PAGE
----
This is a growing area of opportunity in the tech space, particularly in social media. Businesses are realising the potential benefits of using influencers to create content for their audience. This can be posted on the company site, the influencer’s page or both. The bigger the influencer’s audience, generally the more they will be paid, so this is an incentive to work towards organic growth. Meaningful collaborations can occur when influencers sign up with companies that align with their values.
Side HustleIdea #8. Write an e-Book
If there is a topic that you are both passionate about and experienced in, an eBook can be a great idea to hustle income. This is less daunting than writing an actual book and trying to get published. It can be a way of testing out the waters to see if you like writing and if you have much success with selling. I love that a digital copy can be purchased multiple times without you having to manage a physical copy. Many people have had great success, with The FI Couple being an example of this.
Side HustleIdea #9. Uber Eats
This is a useful side hustle for those who have their own transport and live in the metro area. Some people cycle, others use electric bikes, scooters, motorbikes or cars. It can work around other employment and be a flexible job. I wouldn’t rate this as a high paying income, nor a dependable one. Having to maintain your own vehicle is often costly and time-consuming, and riding or driving to different neighbourhoods in traffic, nighttime and bad weather can be dangerous.
This is a good job for those who like to get out and about, who have high standards for cleanliness, who are self-motivated and work quickly. It is satisfying work and helps people who can’t keep up with cleaning themselves. It keeps you fit and you can listen to music or podcasts while you do it. It’s great for those who enjoy a break from other people. It can be strangely soothing. The only downsides are you have to physically travel to houses which means unpaid time, and won’t earn money when you are sick.
Side HustleIdea #11. YouTube
If you don’t mind being in front of the camera and having something to say, YouTube might be the side hustle for you. Those who are successful usually find a niche area, plan their content, take time to edit and add graphics and produce high-quality content. Once you hit 1000 subscribers and 4000 hours of watch time, you can apply for YouTube’s Partner Program.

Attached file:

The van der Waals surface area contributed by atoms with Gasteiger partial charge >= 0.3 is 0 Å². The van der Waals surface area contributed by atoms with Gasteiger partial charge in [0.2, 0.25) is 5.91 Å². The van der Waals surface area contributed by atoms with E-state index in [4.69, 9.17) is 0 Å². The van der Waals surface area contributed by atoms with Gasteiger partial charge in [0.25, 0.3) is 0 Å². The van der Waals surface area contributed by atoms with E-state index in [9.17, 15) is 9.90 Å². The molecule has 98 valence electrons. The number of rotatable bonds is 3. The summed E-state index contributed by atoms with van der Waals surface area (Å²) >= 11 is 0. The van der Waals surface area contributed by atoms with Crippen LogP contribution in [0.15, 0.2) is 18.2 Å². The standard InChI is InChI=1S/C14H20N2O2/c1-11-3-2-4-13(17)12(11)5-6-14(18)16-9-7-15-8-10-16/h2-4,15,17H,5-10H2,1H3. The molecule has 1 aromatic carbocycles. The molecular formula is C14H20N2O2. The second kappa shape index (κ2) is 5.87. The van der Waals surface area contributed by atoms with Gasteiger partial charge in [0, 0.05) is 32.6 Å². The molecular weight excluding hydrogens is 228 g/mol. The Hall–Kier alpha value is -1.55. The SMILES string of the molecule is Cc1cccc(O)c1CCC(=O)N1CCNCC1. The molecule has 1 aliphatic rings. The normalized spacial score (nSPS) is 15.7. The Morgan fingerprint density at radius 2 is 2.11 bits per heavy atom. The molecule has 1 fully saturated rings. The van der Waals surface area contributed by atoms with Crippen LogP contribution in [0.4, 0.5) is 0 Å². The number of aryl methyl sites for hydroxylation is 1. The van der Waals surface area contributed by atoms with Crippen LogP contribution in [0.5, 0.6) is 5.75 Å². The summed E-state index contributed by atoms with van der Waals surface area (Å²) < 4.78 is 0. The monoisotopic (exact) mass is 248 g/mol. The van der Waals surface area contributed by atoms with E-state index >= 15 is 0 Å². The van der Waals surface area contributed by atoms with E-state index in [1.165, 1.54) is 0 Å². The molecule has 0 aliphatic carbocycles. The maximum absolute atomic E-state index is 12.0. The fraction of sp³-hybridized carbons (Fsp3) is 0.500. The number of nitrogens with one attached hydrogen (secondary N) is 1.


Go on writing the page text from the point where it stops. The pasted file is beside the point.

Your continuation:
This allows creators to start monetising their channels through ads, subscriptions, and channel memberships. It can take some time to become monetised but for the right person, it can be an amazing money maker. Some of my favourite YouTubers are Family Finance, SugarMamma, The Minimal Mom, Hapa Family and Hidden Gem
Side HustleIdea #12. Mowing lawns
If you love getting out in the fresh air, doing manual work and feeling productive, mowing lawns might be for you! It’s one of those love it or hates it jobs. You’ll need your own mower and line trimmer, and know-how to maintain and troubleshoot. Have your own transport and a trailer or big boot space. Satisfying work, except in poor weather.
Side HustleIdea #13. Websites
This is a growing way to make some serious cash if you are tech-savvy and willing to learn some new skills. People buy websites on places like Flippa that have potential, spend some time doing them up and either get income each month or sell them for a profit. Matt and Liz sell courses about how to do this and while I haven’t yet taken any, I am definitely interested in doing this in the future. Captain Fi has done their courses and provides more information and reviews about this on this blog and podcast.
Side Hustle #14. Vending machines
Some people buy vending machines and make some handy cash through managing these and stocking them with products. This side hustle is appealing because you don’t need tens of thousands of dollars for a down payment on a property, or thousands of dollars to invest. It is a business model that you can physically see where your money is going and is relatively easy to start. Marc at Better Wallet knows about this and can help to point you in the right direction.
Side Hustle #15. Babysitting
This is a great side hustle if you like working with kids. It is often the first part-time job for young people who are asked to look after nieces and nephews or local neighbourhood families. It can be a good way to get some experience, gain a referee, earn some cash and develop skills in working with children. This often happens in the evenings so parents can enjoy a date night, so once the kids are in bed, the babysitter can help to clean up and then relax on the couch.
Side Hustle #16. Medical research
If you don’t mind injections and blood tests and are a fan of hospital food, this side hustle might be for you! Medical companies pay people to attend clinics and stay in hospitals to have medical procedures performed and have experimental drugs tested on them. Jobs range from a few hours to several days to several weeks at a time.
Personally, I am too much of a wuss to even contemplate this but had mates at uni who would do anything for extra cash. They were sometimes paid thousands of dollars to do these trials. It’s worth taking some time to check if this is safe for you and your body, and if so, find the right trial to apply for.
Side Hustle #17. Upwork
On Upwork, people pay for your expertise and you can hire those in the know. It’s a brilliant concept as it links up those wanting work with those who need work done. You can search for numerous skills and find the right person for the job.